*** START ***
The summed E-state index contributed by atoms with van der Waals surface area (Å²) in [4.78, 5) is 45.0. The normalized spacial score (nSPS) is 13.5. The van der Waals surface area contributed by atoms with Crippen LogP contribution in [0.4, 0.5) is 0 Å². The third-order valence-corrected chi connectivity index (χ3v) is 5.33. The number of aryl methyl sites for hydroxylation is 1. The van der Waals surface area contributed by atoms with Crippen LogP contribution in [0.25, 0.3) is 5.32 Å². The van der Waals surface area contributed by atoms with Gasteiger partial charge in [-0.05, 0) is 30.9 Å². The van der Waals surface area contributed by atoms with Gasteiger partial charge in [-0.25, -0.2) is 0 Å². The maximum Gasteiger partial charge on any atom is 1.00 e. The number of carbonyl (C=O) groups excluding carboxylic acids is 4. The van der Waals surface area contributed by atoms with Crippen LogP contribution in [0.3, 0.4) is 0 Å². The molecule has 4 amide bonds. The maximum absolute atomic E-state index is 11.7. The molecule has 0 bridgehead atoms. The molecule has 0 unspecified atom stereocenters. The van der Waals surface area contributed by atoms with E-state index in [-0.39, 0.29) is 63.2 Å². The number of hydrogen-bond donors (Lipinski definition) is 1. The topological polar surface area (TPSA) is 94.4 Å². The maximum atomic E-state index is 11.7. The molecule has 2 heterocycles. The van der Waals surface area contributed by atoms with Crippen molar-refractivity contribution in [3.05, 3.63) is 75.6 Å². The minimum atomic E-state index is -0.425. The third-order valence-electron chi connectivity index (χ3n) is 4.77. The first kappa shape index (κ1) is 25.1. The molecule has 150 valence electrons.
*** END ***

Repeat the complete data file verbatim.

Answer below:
The summed E-state index contributed by atoms with van der Waals surface area (Å²) in [4.78, 5) is 45.0. The normalized spacial score (nSPS) is 13.5. The van der Waals surface area contributed by atoms with Crippen LogP contribution in [0.4, 0.5) is 0 Å². The third-order valence-corrected chi connectivity index (χ3v) is 5.33. The number of aryl methyl sites for hydroxylation is 1. The van der Waals surface area contributed by atoms with Crippen LogP contribution in [0.25, 0.3) is 5.32 Å². The van der Waals surface area contributed by atoms with Gasteiger partial charge in [-0.05, 0) is 30.9 Å². The van der Waals surface area contributed by atoms with Gasteiger partial charge in [-0.25, -0.2) is 0 Å². The maximum Gasteiger partial charge on any atom is 1.00 e. The number of carbonyl (C=O) groups excluding carboxylic acids is 4. The van der Waals surface area contributed by atoms with Crippen LogP contribution in [0.3, 0.4) is 0 Å². The molecule has 4 amide bonds. The maximum absolute atomic E-state index is 11.7. The molecule has 0 bridgehead atoms. The molecule has 0 unspecified atom stereocenters. The van der Waals surface area contributed by atoms with E-state index in [-0.39, 0.29) is 63.2 Å². The number of hydrogen-bond donors (Lipinski definition) is 1. The topological polar surface area (TPSA) is 94.4 Å². The maximum atomic E-state index is 11.7. The molecule has 2 heterocycles. The van der Waals surface area contributed by atoms with Crippen molar-refractivity contribution in [3.05, 3.63) is 75.6 Å². The minimum atomic E-state index is -0.425. The third-order valence-electron chi connectivity index (χ3n) is 4.77. The first kappa shape index (κ1) is 25.1. The molecule has 150 valence electrons.